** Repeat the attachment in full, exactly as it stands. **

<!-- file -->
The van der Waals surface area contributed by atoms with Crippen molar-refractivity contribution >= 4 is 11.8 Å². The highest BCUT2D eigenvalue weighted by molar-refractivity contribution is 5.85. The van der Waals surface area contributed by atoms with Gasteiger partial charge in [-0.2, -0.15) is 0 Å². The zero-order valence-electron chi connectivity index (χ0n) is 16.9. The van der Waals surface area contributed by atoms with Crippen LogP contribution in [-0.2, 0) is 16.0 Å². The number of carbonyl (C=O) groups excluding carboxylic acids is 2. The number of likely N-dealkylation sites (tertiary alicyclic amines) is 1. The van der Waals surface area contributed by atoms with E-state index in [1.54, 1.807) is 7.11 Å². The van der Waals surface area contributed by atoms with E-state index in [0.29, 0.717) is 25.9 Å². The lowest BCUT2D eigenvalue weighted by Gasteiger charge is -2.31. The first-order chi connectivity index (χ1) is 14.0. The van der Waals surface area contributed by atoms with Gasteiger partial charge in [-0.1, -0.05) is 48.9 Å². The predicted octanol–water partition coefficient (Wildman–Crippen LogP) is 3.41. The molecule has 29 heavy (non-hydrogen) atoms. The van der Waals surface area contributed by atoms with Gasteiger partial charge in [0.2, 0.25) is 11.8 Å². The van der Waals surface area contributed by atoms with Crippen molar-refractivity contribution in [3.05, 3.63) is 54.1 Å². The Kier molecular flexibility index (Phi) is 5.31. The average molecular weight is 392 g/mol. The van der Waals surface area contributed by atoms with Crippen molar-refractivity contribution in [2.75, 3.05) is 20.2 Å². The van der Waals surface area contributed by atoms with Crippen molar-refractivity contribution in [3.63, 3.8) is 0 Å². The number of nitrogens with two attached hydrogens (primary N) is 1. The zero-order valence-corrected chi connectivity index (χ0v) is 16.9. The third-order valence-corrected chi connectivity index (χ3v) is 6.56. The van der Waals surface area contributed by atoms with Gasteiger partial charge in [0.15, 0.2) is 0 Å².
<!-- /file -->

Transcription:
The van der Waals surface area contributed by atoms with Crippen molar-refractivity contribution >= 4 is 11.8 Å². The highest BCUT2D eigenvalue weighted by molar-refractivity contribution is 5.85. The van der Waals surface area contributed by atoms with Gasteiger partial charge in [-0.2, -0.15) is 0 Å². The zero-order valence-electron chi connectivity index (χ0n) is 16.9. The van der Waals surface area contributed by atoms with Crippen LogP contribution in [-0.2, 0) is 16.0 Å². The number of carbonyl (C=O) groups excluding carboxylic acids is 2. The number of likely N-dealkylation sites (tertiary alicyclic amines) is 1. The van der Waals surface area contributed by atoms with E-state index in [1.54, 1.807) is 7.11 Å². The van der Waals surface area contributed by atoms with E-state index in [0.29, 0.717) is 25.9 Å². The lowest BCUT2D eigenvalue weighted by Gasteiger charge is -2.31. The first-order chi connectivity index (χ1) is 14.0. The van der Waals surface area contributed by atoms with Gasteiger partial charge in [-0.1, -0.05) is 48.9 Å². The predicted octanol–water partition coefficient (Wildman–Crippen LogP) is 3.41. The molecule has 29 heavy (non-hydrogen) atoms. The van der Waals surface area contributed by atoms with Gasteiger partial charge in [0.2, 0.25) is 11.8 Å². The van der Waals surface area contributed by atoms with Crippen molar-refractivity contribution in [3.05, 3.63) is 54.1 Å². The Kier molecular flexibility index (Phi) is 5.31. The average molecular weight is 392 g/mol. The van der Waals surface area contributed by atoms with Crippen molar-refractivity contribution in [2.75, 3.05) is 20.2 Å². The van der Waals surface area contributed by atoms with Crippen molar-refractivity contribution in [3.63, 3.8) is 0 Å². The number of nitrogens with two attached hydrogens (primary N) is 1. The zero-order valence-corrected chi connectivity index (χ0v) is 16.9. The third-order valence-corrected chi connectivity index (χ3v) is 6.56. The van der Waals surface area contributed by atoms with Gasteiger partial charge in [0.15, 0.2) is 0 Å².